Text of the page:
The seas are definitely an issue for the seasick-prone. If you’re going to barf anywhere, you will here. It was easy enough to backroll off the boat, but, given the prevailing rough waters, getting to the bobbing ladder to get on again without getting ladder-shined was sometimes a real challenge. In really rough seas I had to shed my weights at the dive platform in back, hang my BC and tank on the Jesus line, swim to the platform, and time my jump with a maneuver I could only call an “ass-flip” onto the rising platform. But no matter what was roiling on the surface, once I got below 10 or 15 feet, there was no evidence of what was going on above and little surge. Imagine a rough day on the ride from Provo to West Caicos, and you’ll have a good idea of what the ride was like. The vast majority of the divers on the boat were experienced and self-confident; our motley crew included a brother and sister from Argentina, a gaggle of American divers from all over, and a few Puerto Ricans. (When my wife and I were on St. Croix, the dive shop owner asked where else we’d dived. We said, “La Parguera.” He said, “Oh, then you can dive anywhere.”)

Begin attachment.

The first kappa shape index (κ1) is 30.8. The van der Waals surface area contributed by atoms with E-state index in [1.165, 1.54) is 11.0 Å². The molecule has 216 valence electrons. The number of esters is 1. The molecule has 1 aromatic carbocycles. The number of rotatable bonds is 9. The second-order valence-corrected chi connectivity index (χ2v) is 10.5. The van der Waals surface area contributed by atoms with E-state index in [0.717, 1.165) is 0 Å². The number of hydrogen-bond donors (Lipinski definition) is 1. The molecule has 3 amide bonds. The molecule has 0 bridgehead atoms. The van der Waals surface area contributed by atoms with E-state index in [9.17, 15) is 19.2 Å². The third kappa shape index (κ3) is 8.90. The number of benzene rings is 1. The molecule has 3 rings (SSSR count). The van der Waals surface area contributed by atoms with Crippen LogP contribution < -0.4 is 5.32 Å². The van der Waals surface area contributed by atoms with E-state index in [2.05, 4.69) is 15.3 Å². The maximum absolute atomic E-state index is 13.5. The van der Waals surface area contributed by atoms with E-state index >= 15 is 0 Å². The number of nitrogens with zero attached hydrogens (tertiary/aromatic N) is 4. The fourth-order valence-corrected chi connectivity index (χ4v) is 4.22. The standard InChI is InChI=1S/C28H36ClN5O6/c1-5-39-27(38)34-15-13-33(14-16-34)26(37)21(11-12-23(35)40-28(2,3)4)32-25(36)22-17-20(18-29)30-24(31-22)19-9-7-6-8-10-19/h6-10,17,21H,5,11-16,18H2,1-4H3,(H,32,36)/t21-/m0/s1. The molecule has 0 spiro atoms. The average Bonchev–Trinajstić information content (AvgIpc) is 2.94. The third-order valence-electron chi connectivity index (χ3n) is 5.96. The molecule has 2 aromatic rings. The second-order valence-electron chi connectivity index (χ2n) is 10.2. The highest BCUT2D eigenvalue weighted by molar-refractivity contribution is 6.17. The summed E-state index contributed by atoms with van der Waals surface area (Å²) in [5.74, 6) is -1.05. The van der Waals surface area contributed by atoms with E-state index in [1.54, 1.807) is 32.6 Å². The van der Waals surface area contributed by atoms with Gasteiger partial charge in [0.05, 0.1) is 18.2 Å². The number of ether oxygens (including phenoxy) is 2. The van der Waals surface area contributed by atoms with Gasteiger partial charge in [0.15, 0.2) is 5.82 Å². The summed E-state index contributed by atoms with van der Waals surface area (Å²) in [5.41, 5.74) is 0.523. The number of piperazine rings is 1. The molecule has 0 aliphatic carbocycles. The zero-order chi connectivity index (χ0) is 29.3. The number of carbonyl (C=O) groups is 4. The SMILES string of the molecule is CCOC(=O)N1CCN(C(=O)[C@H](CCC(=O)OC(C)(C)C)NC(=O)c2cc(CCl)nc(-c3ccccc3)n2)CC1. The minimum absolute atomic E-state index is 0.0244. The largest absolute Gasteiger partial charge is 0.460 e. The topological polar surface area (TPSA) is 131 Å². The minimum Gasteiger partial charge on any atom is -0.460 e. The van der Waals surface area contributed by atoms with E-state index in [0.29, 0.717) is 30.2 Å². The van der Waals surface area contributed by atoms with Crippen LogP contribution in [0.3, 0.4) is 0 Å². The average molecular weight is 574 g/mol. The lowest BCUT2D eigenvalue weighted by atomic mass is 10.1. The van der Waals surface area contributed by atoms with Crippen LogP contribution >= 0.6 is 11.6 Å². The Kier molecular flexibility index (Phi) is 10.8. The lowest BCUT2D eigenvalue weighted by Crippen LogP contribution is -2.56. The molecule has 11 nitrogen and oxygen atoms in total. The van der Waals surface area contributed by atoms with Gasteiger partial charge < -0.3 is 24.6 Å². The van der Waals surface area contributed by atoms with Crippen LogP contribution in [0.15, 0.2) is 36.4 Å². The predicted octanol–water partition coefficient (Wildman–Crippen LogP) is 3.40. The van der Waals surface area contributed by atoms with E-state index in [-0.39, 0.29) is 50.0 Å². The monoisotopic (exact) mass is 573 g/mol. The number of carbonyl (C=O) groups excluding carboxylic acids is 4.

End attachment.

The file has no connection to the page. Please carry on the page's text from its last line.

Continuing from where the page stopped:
Efra has both the capacity and willingness to coach newer divers, but this is certainly not the place for bad or stupid divers. It was a fun boat, and there was a lot of laughing, but once I set up my tanks and 8:00 came (the boat didn’t wait), things settled down quickly. Once the boat left the dock and slipped out of the bay into open water, no one walked around much. Everyone grabbed a seat and hung on. But once we arrived at the site, the crew got into gear. When I came up from the first dive, they changed my aluminum 80 and presented me with a hunk of “authentic Puerto Rican sandwich.” There were also soda, water, and snacks on board. Someone asked if there was a head on the boat, and Efra just shook his head and walked away. More importantly, however, the boat had O2, radio, first aid, and well-maintained dive equipment.